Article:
Intended for healthcare professionals

Student Education

# Summarising information

BMJ 2002; 325 (Published 01 September 2002) Cite this as: BMJ 2002;325:0209311
1. Wai-Ching Leung, locum general practitioner1
1. 1Norwich

In the third article in our series on medical statistics, Wai-Ching Leung discusses the best way to condense different types of data

In my previous articles I noted that we can use statistics when events are not entirely predictable and depend on a large number of factors.12 Statistics can also be used to test hypotheses and to estimate how likely it is that something will happen from information gathered from a large number of observations.

## Why summarise?

Effective techniques to summarise a large amount of information are essential for several reasons. Firstly, this will help us to make sense and get a feel of the information we have. Graphs and charts often prove useful. Secondly, it may help us to formulate the hypothesis we wish to test. For example, if we have the heights of a large number of men and women and we want to show that, overall, men are taller than women, we must have a method of calculating “average” height (averaging is an example of summarising information from a large number of observations). It would be ideal if we could summarise the information both accurately and simply. In practice, however, a compromise is often necessary. Information is often summarised at the expense of accuracy.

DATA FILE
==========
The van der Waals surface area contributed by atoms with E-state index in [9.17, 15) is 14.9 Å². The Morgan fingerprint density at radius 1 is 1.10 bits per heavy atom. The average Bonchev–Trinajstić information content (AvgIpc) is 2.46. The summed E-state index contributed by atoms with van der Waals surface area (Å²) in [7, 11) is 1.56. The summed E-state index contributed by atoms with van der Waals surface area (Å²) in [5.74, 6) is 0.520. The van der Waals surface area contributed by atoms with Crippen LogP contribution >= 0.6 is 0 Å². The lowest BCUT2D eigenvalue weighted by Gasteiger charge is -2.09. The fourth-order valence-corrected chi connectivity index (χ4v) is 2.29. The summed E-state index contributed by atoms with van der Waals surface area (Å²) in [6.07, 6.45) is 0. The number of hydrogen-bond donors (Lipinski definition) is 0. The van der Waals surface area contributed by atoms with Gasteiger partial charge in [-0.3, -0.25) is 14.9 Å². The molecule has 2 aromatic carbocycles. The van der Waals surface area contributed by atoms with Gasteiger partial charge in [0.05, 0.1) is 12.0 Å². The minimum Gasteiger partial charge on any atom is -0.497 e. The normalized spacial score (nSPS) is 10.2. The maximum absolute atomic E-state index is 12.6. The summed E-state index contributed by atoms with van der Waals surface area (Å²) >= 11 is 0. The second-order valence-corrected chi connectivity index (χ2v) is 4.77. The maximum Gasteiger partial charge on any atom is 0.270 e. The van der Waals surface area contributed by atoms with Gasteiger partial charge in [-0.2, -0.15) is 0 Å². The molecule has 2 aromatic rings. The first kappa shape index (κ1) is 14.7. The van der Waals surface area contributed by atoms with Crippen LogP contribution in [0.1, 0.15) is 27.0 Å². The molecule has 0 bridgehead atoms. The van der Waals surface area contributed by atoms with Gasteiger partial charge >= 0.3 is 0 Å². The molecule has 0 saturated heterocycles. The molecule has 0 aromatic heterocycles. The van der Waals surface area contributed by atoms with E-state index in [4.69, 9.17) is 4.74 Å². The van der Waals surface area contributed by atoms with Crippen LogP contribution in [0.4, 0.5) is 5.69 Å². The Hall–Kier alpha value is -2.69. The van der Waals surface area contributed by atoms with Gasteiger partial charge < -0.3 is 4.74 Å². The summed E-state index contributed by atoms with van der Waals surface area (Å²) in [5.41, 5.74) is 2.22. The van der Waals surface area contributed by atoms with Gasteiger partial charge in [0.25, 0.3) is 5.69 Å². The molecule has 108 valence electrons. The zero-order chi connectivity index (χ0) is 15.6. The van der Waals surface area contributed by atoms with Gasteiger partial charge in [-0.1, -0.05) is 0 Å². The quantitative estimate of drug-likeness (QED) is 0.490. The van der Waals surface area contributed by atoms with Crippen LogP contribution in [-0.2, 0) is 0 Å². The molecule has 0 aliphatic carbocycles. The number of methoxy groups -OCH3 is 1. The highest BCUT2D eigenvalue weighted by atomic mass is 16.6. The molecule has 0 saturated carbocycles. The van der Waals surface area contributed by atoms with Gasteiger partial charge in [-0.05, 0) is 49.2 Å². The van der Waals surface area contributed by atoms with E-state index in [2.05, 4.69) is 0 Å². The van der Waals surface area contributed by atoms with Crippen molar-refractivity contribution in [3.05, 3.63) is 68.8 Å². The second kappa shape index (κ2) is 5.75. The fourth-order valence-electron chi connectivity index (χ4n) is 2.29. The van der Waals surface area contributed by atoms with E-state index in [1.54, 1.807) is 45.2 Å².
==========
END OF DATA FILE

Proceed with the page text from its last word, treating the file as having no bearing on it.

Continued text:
It is important to note that there are three types of data, which differ in the kind of information they provide and in the ways they can be summarised and analysed.

## Types of data

The three different types of data are categorical, ranked, and interval data. You may have seen them called by different names in older textbooks so these names are given in brackets.

## Categorical (nominal) data

Observations are grouped by name into categories, but they are not graded in any way. In other words, it is not possible to say one category is higher or lower than …

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